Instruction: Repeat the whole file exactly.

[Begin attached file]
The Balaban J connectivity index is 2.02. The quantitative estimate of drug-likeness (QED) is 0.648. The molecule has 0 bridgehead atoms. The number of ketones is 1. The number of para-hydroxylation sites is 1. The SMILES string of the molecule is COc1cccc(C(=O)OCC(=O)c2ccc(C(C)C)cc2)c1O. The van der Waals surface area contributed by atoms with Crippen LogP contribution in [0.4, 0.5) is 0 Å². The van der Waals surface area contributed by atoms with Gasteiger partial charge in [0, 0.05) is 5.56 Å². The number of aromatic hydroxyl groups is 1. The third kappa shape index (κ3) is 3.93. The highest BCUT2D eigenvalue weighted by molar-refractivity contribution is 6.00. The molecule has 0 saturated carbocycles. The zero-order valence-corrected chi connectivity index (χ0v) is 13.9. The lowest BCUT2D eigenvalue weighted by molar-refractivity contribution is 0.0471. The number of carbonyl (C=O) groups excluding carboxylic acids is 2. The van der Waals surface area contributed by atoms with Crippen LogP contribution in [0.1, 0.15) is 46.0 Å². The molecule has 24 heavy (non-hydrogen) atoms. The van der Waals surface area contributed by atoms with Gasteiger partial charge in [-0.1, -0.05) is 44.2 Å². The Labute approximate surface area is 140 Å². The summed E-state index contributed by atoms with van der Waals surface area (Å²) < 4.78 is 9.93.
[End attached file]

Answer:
The Balaban J connectivity index is 2.02. The quantitative estimate of drug-likeness (QED) is 0.648. The molecule has 0 bridgehead atoms. The number of ketones is 1. The number of para-hydroxylation sites is 1. The SMILES string of the molecule is COc1cccc(C(=O)OCC(=O)c2ccc(C(C)C)cc2)c1O. The van der Waals surface area contributed by atoms with Crippen LogP contribution in [0.4, 0.5) is 0 Å². The van der Waals surface area contributed by atoms with Gasteiger partial charge in [0, 0.05) is 5.56 Å². The number of aromatic hydroxyl groups is 1. The third kappa shape index (κ3) is 3.93. The highest BCUT2D eigenvalue weighted by molar-refractivity contribution is 6.00. The molecule has 0 saturated carbocycles. The zero-order valence-corrected chi connectivity index (χ0v) is 13.9. The lowest BCUT2D eigenvalue weighted by molar-refractivity contribution is 0.0471. The number of carbonyl (C=O) groups excluding carboxylic acids is 2. The van der Waals surface area contributed by atoms with Crippen LogP contribution in [0.1, 0.15) is 46.0 Å². The molecule has 24 heavy (non-hydrogen) atoms. The van der Waals surface area contributed by atoms with Gasteiger partial charge in [-0.1, -0.05) is 44.2 Å². The Labute approximate surface area is 140 Å². The summed E-state index contributed by atoms with van der Waals surface area (Å²) < 4.78 is 9.93.